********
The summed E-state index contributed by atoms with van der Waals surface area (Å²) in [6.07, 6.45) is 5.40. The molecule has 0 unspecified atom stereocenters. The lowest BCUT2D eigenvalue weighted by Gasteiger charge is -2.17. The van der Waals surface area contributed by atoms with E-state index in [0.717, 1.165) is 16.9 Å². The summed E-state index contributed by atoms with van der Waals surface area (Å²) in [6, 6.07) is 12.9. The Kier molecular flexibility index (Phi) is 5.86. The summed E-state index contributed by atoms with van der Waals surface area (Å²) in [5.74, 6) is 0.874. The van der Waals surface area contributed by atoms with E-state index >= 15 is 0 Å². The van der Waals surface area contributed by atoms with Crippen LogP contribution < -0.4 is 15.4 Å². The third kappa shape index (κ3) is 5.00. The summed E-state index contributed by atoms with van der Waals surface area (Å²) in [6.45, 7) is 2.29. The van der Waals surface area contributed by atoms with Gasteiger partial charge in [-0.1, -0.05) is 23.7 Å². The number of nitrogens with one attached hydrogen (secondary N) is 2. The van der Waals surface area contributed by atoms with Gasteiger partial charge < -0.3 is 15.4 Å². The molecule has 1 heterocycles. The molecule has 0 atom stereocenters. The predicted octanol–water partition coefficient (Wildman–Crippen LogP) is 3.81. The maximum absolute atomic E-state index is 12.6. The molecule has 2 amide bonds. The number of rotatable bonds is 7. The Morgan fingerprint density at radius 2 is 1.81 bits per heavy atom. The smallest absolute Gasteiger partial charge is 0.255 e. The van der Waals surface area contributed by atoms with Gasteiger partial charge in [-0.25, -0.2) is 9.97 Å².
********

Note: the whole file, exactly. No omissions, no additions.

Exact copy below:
The summed E-state index contributed by atoms with van der Waals surface area (Å²) in [6.07, 6.45) is 5.40. The molecule has 0 unspecified atom stereocenters. The lowest BCUT2D eigenvalue weighted by Gasteiger charge is -2.17. The van der Waals surface area contributed by atoms with E-state index in [0.717, 1.165) is 16.9 Å². The summed E-state index contributed by atoms with van der Waals surface area (Å²) in [6, 6.07) is 12.9. The Kier molecular flexibility index (Phi) is 5.86. The summed E-state index contributed by atoms with van der Waals surface area (Å²) in [5.74, 6) is 0.874. The van der Waals surface area contributed by atoms with E-state index >= 15 is 0 Å². The van der Waals surface area contributed by atoms with Crippen LogP contribution < -0.4 is 15.4 Å². The third kappa shape index (κ3) is 5.00. The summed E-state index contributed by atoms with van der Waals surface area (Å²) in [6.45, 7) is 2.29. The van der Waals surface area contributed by atoms with Gasteiger partial charge in [-0.1, -0.05) is 23.7 Å². The number of nitrogens with one attached hydrogen (secondary N) is 2. The van der Waals surface area contributed by atoms with Gasteiger partial charge < -0.3 is 15.4 Å². The molecule has 1 heterocycles. The molecule has 0 atom stereocenters. The predicted octanol–water partition coefficient (Wildman–Crippen LogP) is 3.81. The maximum absolute atomic E-state index is 12.6. The molecule has 2 amide bonds. The number of rotatable bonds is 7. The Morgan fingerprint density at radius 2 is 1.81 bits per heavy atom. The smallest absolute Gasteiger partial charge is 0.255 e. The van der Waals surface area contributed by atoms with Gasteiger partial charge in [-0.25, -0.2) is 9.97 Å².